Though not all auto buffs enjoy watching auto races, there is no disputing that all car buffs love race cars. This becomes even more amplified when you look at classic racecars, as this was back when racecars were really racecars. There were no restrictor plates or standardized engine manufacturing, if one maker could maximize power within the regulations of the sport, it was all good. Nowadays, racecars are, for the most part, mechanical copies of one another with a differing bodies.
So, when a classic race car hits the auction block, affluent car buffs’ ears perk up just a little bit, especially when a legend hits the block. The latest legend to be scheduled for auction through RM Auctions is the 1968 Alfa Romeo T33/2 ‘Daytona’, particularly chassis No. 75033.99. Ed McDonough, an Alfa Romeo expert, stated that chassis No. 75033.99 was a racing car of the 1960s, but the overall record keeping of chassis by Alfa Romeo was poor, so records of all of its races are a little sketchy, as are details of how many chassis were built.
McDonough estimates that 20 chassis were built and that this particular chassis was involved in one of the best showings by Autodelta/Alfa Romeo, as it was a part of the 1st, 2nd, and 3rd place finishes at the 1968 500 KM race in Imola, beating Porsche by a wide margin.
The owner of the vehicle claims that the vehicle is in operating condition and is “very reliable.” It has a Dutch and U.K. road registration, and FIA, HTP, and FIVA documents.
This racing legend features a 270-horsepower, 2.0-liter V-8 engine – yes, a 2.0-liter V-8 – and a six-speed gearbox. It also features independent front and rear suspension, and has a 2,250 mm (88.58-inch) wheelbase. So, if you are in the market for a turnkey classic racer, you can snag this one up May 11 or 12, 2012 in Monaco. There is no estimated price, as of yet, but it will certainly crest the $100K mark, easily.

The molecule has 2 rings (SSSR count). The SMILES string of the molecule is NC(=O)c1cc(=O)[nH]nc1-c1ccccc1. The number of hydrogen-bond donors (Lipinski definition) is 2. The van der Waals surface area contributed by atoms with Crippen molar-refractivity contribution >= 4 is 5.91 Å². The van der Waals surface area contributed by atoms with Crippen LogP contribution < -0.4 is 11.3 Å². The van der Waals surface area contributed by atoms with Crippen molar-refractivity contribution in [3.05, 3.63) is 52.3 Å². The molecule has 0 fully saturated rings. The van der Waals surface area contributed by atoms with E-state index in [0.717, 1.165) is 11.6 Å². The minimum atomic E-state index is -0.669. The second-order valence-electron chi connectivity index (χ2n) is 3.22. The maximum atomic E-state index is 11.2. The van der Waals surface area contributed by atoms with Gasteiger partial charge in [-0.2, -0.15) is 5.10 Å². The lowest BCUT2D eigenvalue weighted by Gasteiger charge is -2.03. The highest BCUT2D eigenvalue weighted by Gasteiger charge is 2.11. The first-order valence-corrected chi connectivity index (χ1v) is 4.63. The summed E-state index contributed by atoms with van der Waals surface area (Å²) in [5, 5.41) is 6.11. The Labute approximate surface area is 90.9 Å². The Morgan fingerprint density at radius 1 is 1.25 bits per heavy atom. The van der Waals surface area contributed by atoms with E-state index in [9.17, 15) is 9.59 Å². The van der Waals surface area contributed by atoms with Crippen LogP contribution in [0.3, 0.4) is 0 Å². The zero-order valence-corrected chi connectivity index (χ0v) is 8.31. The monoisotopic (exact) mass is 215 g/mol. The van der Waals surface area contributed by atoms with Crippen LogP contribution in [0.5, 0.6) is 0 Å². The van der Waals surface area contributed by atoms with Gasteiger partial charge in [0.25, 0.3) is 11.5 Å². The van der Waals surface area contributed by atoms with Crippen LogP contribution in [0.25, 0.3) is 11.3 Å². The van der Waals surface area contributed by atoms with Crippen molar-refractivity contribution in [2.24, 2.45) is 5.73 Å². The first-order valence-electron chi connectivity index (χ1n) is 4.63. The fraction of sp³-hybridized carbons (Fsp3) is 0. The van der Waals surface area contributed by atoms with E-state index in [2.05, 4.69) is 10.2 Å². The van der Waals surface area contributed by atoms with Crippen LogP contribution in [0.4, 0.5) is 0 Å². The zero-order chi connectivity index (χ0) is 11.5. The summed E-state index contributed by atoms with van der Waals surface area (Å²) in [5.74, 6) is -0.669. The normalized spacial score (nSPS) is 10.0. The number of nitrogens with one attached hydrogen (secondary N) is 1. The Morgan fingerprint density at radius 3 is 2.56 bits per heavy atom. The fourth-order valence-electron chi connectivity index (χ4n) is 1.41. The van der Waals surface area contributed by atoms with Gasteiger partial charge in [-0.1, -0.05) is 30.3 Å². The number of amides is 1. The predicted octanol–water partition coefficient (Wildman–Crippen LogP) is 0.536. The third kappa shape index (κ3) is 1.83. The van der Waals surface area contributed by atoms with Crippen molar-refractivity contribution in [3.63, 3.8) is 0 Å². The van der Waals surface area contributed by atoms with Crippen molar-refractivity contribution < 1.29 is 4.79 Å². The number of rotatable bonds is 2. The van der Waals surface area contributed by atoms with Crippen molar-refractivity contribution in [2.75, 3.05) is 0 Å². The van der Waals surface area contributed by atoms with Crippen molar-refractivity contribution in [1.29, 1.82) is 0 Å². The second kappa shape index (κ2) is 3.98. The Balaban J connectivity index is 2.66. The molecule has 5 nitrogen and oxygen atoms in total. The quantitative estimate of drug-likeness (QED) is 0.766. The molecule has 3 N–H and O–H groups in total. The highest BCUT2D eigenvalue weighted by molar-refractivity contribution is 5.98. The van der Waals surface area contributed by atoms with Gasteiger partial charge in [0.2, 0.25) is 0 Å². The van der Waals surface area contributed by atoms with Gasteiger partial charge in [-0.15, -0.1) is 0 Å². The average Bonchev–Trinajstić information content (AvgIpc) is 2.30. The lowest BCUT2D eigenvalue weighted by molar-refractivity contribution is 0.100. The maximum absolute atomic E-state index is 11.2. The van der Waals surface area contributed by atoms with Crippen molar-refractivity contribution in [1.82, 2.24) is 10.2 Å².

Hit the jump for the official press release and more pictures.
The Italian automaker Alfa Romeo has just unveiled the new revolutionary MultiAir system, that is being made available for the first time on the compact MiTo hatchback. The new 1.4 Liter MultiAir engine will be available at the vehicle’s launch and will come in two different versions: the first is a 135 HP 1.4 Liter variant as well as a more economical 105 HP version. The MultiAir MiTo will also be offered in a high performance 170 HP MultiAir Turbobenzina offering later on this year.
Compared to the conventional gas burning engine of the same displacement, FPT guarantees that the MultiAir system will increase power up to 10% and torque another 15%; as well as a significant reduction in fuel consumption and CO2 emissions, both up to 10%. At the same time particulate contamination is reduced by as much as 40% while NOx is reduced by up to 60%.
The MultiAir system eliminates the need for a throttle body and allows the engineers infinite control over the valves that bring fresh air into the combustion chamber. The design places the lobes for both intake and exhaust on the same camshaft. The exhaust operates as it would in a convention four stroke internal combustion engine, but the third bump actuates a roller rocker arm attached to the MultiAir setup which is then electronically controlled to open and close the intake valve by the flow of pressurized engine oil. As befits a flag-bearer for the downsizing concept, the MultiAir is a versatile system that is easily applicable to all petrol engines that may potentially be developed for diesel engines in the future.
Press release after the jump.
Available with 3 or 5 doors, the Alfa 147 makes its presence felt on the road, with its streamlined styling, gutsy profile, low grille and elongated headlights with emphatic lines that slope towards the shield. We could say that the model brings out all the brands creative vitality.